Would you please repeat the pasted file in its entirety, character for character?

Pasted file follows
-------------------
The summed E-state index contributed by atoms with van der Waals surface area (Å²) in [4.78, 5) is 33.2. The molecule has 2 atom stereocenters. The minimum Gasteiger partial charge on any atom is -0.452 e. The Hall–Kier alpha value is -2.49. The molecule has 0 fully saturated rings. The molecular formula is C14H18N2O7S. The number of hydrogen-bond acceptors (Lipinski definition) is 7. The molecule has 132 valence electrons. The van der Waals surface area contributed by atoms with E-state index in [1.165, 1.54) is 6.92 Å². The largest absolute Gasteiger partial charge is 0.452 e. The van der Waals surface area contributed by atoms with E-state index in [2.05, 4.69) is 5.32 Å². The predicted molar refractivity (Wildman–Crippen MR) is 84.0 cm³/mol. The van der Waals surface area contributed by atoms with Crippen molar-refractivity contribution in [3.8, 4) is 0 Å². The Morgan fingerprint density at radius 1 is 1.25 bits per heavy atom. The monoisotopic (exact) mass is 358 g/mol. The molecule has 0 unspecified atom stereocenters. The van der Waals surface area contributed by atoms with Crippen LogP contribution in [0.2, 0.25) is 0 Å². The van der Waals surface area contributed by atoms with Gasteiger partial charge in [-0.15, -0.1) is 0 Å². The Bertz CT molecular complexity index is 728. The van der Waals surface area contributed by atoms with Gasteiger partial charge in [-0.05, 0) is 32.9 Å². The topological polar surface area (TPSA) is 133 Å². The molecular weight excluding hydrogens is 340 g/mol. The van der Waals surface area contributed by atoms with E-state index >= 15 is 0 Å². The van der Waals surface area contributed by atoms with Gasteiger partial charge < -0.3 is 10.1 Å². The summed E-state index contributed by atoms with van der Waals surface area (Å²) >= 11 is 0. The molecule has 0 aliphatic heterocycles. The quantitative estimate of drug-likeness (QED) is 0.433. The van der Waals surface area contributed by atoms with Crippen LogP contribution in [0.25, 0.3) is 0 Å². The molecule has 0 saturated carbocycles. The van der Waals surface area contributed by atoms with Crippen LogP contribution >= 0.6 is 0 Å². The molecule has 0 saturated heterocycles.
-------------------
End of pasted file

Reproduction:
The summed E-state index contributed by atoms with van der Waals surface area (Å²) in [4.78, 5) is 33.2. The molecule has 2 atom stereocenters. The minimum Gasteiger partial charge on any atom is -0.452 e. The Hall–Kier alpha value is -2.49. The molecule has 0 fully saturated rings. The molecular formula is C14H18N2O7S. The number of hydrogen-bond acceptors (Lipinski definition) is 7. The molecule has 132 valence electrons. The van der Waals surface area contributed by atoms with E-state index in [1.165, 1.54) is 6.92 Å². The largest absolute Gasteiger partial charge is 0.452 e. The van der Waals surface area contributed by atoms with E-state index in [2.05, 4.69) is 5.32 Å². The predicted molar refractivity (Wildman–Crippen MR) is 84.0 cm³/mol. The van der Waals surface area contributed by atoms with Crippen molar-refractivity contribution in [3.8, 4) is 0 Å². The Morgan fingerprint density at radius 1 is 1.25 bits per heavy atom. The monoisotopic (exact) mass is 358 g/mol. The molecule has 0 unspecified atom stereocenters. The van der Waals surface area contributed by atoms with Crippen LogP contribution in [0.2, 0.25) is 0 Å². The van der Waals surface area contributed by atoms with Gasteiger partial charge in [-0.15, -0.1) is 0 Å². The Bertz CT molecular complexity index is 728. The van der Waals surface area contributed by atoms with Gasteiger partial charge in [-0.05, 0) is 32.9 Å². The topological polar surface area (TPSA) is 133 Å². The molecular weight excluding hydrogens is 340 g/mol. The van der Waals surface area contributed by atoms with E-state index >= 15 is 0 Å². The van der Waals surface area contributed by atoms with Gasteiger partial charge < -0.3 is 10.1 Å². The summed E-state index contributed by atoms with van der Waals surface area (Å²) >= 11 is 0. The molecule has 0 aliphatic heterocycles. The quantitative estimate of drug-likeness (QED) is 0.433. The van der Waals surface area contributed by atoms with Crippen LogP contribution in [0.25, 0.3) is 0 Å². The molecule has 0 saturated carbocycles. The van der Waals surface area contributed by atoms with Crippen LogP contribution >= 0.6 is 0 Å². The molecule has 0 saturated heterocycles.